After about a half an hour of stand-still, the barricade was lifted and there was some cheering as we began to march again. There were still some people sticking to the sidewalk as we marched, appearing to be speed-walking past the street-mass. Others were stationed on the sidewalk advertising their pro-life organizations or expressing dissent. Most were advertising their organizations though and there was a total of 4 to 5 people I saw expressing dissent. The dissenters were carrying signs that said, “you can’t be pro-life if you are pro vaccine” and one sign stated that vaccines were made from fetal cells. I found those signs amusing because I learned in school how vaccines are made, and they are made from a minuscule number of bacteria so that an individual may develop resistance to the bacteria. There are plenty of places to get bacteria from, and one of those places is not from aborted children. Even if it were, developing vaccines would not be a moral justification for the murder of children. It is, after all, illegal to use human beings for scientific endeavors without consent.
A few people were exhibiting gruesome displays of abortion’s horrors. One girl stood by a massive screen displaying the process of abortion while she shouted about the injustice and need to take action. Another display showed a woman crying while sitting in a pool of blood after taking a medication to perform an in-home abortion. There were other smaller displays of the bloody process of abortion as well.
Towards the end of the march, we began to see pro-life marchers crowding in front of buildings. Many would fill an entire staircase of a building and take photos while raising their signs to the oncoming marchers. Even towards the end of the march, all who participated seemed enthusiastic and committed to the cause. One woman attracted a massive crowd of people by telling the story of her experience getting an abortion and how that as changed her. She then went into how modern society has manipulated other girls like her to believe their only choice was to get an abortion. All of this rallied the crowd around her.
After the March
At the very end of the march we were all dispersed, and those of us leaving were sent along the sidewalk down a street outside the police barricade. We decided to walk back to Union Station where we had arrived that morning. It was 4 p.m. and we had walked a total of seven miles. As we were heading back, we passed several other protestors with signs and policemen at outer barricades, which were barricades on streets outside of the march to serve as an extra layer of protection. We also passed a few pro-life exhibits on the sidewalk outside of the march just passed the outer barricades.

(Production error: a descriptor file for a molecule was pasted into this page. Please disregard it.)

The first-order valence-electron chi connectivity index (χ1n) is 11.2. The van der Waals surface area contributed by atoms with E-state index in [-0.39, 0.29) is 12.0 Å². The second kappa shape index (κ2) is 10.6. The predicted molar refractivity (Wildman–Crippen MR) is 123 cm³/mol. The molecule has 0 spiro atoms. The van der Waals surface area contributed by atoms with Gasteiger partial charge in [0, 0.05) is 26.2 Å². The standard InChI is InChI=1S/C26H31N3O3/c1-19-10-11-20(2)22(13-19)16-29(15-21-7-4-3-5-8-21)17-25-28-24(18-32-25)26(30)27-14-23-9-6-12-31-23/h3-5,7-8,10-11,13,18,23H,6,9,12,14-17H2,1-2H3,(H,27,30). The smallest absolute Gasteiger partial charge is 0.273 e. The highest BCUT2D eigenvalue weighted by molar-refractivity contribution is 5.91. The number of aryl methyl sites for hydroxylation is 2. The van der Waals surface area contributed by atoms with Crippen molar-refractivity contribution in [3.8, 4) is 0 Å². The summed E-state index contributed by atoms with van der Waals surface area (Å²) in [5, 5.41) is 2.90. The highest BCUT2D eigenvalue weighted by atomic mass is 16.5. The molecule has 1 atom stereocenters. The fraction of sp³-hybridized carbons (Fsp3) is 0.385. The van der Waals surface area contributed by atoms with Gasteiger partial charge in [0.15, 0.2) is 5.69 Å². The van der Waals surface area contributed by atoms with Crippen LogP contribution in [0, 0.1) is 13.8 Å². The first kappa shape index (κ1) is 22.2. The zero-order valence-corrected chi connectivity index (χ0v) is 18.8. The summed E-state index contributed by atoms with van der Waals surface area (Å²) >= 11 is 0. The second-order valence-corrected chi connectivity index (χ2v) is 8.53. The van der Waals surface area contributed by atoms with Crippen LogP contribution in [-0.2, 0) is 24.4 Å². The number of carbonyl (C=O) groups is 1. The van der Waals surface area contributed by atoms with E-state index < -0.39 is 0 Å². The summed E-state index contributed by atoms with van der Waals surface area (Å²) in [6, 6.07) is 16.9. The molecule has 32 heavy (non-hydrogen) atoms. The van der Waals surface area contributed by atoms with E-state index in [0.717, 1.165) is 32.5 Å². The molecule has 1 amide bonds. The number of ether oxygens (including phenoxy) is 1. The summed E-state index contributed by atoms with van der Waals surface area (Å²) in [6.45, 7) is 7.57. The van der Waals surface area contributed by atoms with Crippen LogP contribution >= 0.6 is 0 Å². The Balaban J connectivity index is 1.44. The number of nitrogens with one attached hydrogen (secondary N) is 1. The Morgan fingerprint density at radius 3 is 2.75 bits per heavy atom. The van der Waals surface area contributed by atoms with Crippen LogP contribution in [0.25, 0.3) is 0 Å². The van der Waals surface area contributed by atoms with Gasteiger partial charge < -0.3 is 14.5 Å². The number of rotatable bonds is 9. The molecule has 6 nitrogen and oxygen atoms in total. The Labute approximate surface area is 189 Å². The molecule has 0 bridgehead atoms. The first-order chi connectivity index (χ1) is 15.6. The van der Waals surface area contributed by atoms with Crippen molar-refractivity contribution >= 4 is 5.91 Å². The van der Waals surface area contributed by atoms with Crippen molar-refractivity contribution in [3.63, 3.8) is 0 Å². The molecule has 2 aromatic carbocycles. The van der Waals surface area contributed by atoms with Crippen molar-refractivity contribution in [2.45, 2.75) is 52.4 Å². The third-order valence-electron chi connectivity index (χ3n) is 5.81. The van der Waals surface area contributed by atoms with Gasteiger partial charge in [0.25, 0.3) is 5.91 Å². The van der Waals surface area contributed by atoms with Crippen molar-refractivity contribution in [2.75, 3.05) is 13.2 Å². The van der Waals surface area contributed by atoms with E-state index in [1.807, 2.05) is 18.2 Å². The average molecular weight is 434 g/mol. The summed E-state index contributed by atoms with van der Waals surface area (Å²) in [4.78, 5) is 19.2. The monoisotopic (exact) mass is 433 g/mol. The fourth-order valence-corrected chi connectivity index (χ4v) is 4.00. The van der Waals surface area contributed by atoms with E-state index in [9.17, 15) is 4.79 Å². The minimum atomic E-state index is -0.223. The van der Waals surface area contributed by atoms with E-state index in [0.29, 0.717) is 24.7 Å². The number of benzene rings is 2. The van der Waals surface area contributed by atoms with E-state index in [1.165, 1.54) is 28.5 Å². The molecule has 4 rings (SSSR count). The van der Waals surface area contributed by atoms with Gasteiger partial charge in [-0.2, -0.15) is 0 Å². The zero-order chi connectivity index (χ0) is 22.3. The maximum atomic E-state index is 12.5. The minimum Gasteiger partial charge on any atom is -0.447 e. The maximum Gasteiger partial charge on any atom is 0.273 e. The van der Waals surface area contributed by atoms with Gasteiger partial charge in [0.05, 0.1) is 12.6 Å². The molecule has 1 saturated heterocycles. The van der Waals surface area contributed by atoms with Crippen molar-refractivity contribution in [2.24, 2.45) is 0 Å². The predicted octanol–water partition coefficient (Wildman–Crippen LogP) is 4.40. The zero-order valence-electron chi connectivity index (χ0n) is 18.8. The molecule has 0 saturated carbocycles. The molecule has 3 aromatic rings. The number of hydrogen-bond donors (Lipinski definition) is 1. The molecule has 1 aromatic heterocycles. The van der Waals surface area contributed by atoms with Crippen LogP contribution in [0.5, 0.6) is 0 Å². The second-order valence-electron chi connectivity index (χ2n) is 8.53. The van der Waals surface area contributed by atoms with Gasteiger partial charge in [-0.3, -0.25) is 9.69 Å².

Once we got to Union Station, there were hundreds of protestors on the floor at the entrance, presumable waiting for their trains. A lot of them were consuming food or sleeping with their heads rested on each other or a jacket. Further in Union Station there were people everywhere, most from the march. There were about 50 people in lines for the bathroom for both men and women. We ended up waiting a good 10 or so minutes just to use the bathroom. After the bathrooms, we went to get dinner. As we were searching for a place to eat, people were piling into the restaurants, most from the march. Eventually we settled on a French restaurant, which had amazing chicken noodle soup.
After we finished eating, we made our way out of Union Station. As we walked back to the entrance of Union Station, we noticed a significant decrease in the number of protestors, and the restaurants and shops were far less crowded. The Union Station entrance itself was still filled with protestors, but only a quarter of the original group remained. After a long while of waiting for my brother at the entrance, we finally left Union Station at about 6:30 p.m. and went home.
The 2020 March for Life was an eye-opening event and there were far more people than I had expected. The people at this march were very peaceful and loving, nothing like people from other marches I have heard about on the news. Most broadcasted marches show a mob of people acting out violently to anyone who opposes them and responding to media with hateful words towards their opposition. Not only that, but the people in these broadcasted marches seemed out for themselves and only really answered in terms of their own wants. The 2020 March for life was just the opposite of that; it was very peaceful, even when met with opposition, people in the 2020 March for Life did not act violently, they just kept walking. When it came to the media, people in the 2020 March for Life did not shout down the opposition with insults, but, rather, responded in statements of fact and showed compassion and civility. It was interesting to be able to compare and contrast this march with others.
I was happy to be supporting such an important cause in a peaceful, compassionate, and loving manner, and even happier to see just how many other people were supporting the same cause and just how little dissent there was. Not only that, but I was relieved to see just how many youths made up the march. The majority of the march consisted of college students and younger groups from churches. These younger groups were so enthusiastic about the march, some were even standing tightly packed together dancing and shouting while someone spoke on a megaphone. Other younger groups proudly walked carrying funny signs that appealed to the younger generation’s fads, of these signs, baby Yoda was overwhelmingly popular. Just seeing all these other youths gathering for a similar cause and contributing in their own unique ways was very exciting. My hope is that in future the March for Life may continue to grow and retain its younger generations, because without the youth, the fight for what is right will surely die off eventually.